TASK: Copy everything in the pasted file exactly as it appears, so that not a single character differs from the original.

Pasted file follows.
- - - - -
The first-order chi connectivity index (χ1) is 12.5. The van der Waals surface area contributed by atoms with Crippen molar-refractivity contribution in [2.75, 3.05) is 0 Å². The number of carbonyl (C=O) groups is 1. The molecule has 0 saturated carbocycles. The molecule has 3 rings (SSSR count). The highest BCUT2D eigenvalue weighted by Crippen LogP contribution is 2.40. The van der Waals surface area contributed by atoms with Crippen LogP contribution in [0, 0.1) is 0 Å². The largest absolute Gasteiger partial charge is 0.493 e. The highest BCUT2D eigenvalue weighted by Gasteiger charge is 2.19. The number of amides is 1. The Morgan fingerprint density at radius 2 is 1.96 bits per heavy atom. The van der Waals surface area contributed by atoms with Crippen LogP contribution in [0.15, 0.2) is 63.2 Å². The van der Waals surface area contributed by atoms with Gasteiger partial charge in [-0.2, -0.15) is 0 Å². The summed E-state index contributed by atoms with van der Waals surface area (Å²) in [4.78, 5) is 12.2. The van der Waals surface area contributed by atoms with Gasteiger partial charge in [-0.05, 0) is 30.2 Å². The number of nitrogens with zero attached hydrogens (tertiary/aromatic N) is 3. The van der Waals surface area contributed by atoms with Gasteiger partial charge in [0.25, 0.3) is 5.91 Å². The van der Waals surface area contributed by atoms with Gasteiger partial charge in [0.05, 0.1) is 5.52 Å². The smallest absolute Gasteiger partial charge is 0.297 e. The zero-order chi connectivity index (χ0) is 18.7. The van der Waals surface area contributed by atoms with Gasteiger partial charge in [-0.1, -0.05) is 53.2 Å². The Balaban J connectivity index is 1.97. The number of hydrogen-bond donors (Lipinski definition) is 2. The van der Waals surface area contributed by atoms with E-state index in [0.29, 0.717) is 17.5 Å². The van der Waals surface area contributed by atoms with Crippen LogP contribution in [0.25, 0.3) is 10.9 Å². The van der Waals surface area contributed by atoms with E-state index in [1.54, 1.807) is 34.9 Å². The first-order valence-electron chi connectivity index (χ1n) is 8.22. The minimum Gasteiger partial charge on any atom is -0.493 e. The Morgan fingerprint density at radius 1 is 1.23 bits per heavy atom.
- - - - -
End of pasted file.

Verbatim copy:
The first-order chi connectivity index (χ1) is 12.5. The van der Waals surface area contributed by atoms with Crippen molar-refractivity contribution in [2.75, 3.05) is 0 Å². The number of carbonyl (C=O) groups is 1. The molecule has 0 saturated carbocycles. The molecule has 3 rings (SSSR count). The highest BCUT2D eigenvalue weighted by Crippen LogP contribution is 2.40. The van der Waals surface area contributed by atoms with Crippen LogP contribution in [0, 0.1) is 0 Å². The largest absolute Gasteiger partial charge is 0.493 e. The highest BCUT2D eigenvalue weighted by Gasteiger charge is 2.19. The number of amides is 1. The Morgan fingerprint density at radius 2 is 1.96 bits per heavy atom. The van der Waals surface area contributed by atoms with Crippen LogP contribution in [0.15, 0.2) is 63.2 Å². The van der Waals surface area contributed by atoms with Gasteiger partial charge in [-0.2, -0.15) is 0 Å². The summed E-state index contributed by atoms with van der Waals surface area (Å²) in [4.78, 5) is 12.2. The van der Waals surface area contributed by atoms with Gasteiger partial charge in [-0.05, 0) is 30.2 Å². The number of nitrogens with zero attached hydrogens (tertiary/aromatic N) is 3. The van der Waals surface area contributed by atoms with Gasteiger partial charge in [0.25, 0.3) is 5.91 Å². The van der Waals surface area contributed by atoms with Gasteiger partial charge in [0.05, 0.1) is 5.52 Å². The smallest absolute Gasteiger partial charge is 0.297 e. The zero-order chi connectivity index (χ0) is 18.7. The van der Waals surface area contributed by atoms with Gasteiger partial charge in [-0.1, -0.05) is 53.2 Å². The Balaban J connectivity index is 1.97. The number of hydrogen-bond donors (Lipinski definition) is 2. The van der Waals surface area contributed by atoms with E-state index in [0.29, 0.717) is 17.5 Å². The van der Waals surface area contributed by atoms with Crippen LogP contribution in [0.25, 0.3) is 10.9 Å². The van der Waals surface area contributed by atoms with E-state index in [1.54, 1.807) is 34.9 Å². The first-order valence-electron chi connectivity index (χ1n) is 8.22. The minimum Gasteiger partial charge on any atom is -0.493 e. The Morgan fingerprint density at radius 1 is 1.23 bits per heavy atom.